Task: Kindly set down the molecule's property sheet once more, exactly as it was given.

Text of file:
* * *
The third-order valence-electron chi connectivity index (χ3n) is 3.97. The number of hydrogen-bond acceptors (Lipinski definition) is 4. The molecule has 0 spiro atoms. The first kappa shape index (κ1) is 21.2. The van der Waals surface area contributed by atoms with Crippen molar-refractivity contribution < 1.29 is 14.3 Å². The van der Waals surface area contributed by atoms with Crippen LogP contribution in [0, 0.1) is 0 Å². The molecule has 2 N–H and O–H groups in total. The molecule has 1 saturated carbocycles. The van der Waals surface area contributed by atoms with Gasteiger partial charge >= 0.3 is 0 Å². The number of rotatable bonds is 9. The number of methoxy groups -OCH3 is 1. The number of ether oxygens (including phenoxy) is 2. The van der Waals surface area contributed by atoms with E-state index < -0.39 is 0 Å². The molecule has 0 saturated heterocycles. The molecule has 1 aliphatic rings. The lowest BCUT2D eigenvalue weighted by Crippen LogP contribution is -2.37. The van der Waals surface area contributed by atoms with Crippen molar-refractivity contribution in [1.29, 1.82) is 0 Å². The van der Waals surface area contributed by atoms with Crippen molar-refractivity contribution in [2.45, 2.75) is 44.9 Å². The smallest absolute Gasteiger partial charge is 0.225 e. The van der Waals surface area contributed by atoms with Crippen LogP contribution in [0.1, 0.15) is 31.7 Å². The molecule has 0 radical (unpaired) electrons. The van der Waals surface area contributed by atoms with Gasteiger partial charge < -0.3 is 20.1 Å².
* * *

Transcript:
The third-order valence-electron chi connectivity index (χ3n) is 3.97. The number of hydrogen-bond acceptors (Lipinski definition) is 4. The molecule has 0 spiro atoms. The first kappa shape index (κ1) is 21.2. The van der Waals surface area contributed by atoms with Crippen molar-refractivity contribution < 1.29 is 14.3 Å². The van der Waals surface area contributed by atoms with Crippen LogP contribution in [0, 0.1) is 0 Å². The molecule has 2 N–H and O–H groups in total. The molecule has 1 saturated carbocycles. The van der Waals surface area contributed by atoms with Gasteiger partial charge >= 0.3 is 0 Å². The number of rotatable bonds is 9. The number of methoxy groups -OCH3 is 1. The number of ether oxygens (including phenoxy) is 2. The van der Waals surface area contributed by atoms with E-state index < -0.39 is 0 Å². The molecule has 0 saturated heterocycles. The molecule has 1 aliphatic rings. The lowest BCUT2D eigenvalue weighted by Crippen LogP contribution is -2.37. The van der Waals surface area contributed by atoms with Crippen molar-refractivity contribution in [1.29, 1.82) is 0 Å². The van der Waals surface area contributed by atoms with Crippen molar-refractivity contribution in [2.45, 2.75) is 44.9 Å². The smallest absolute Gasteiger partial charge is 0.225 e. The van der Waals surface area contributed by atoms with Crippen LogP contribution in [0.1, 0.15) is 31.7 Å². The molecule has 0 radical (unpaired) electrons. The van der Waals surface area contributed by atoms with Gasteiger partial charge < -0.3 is 20.1 Å².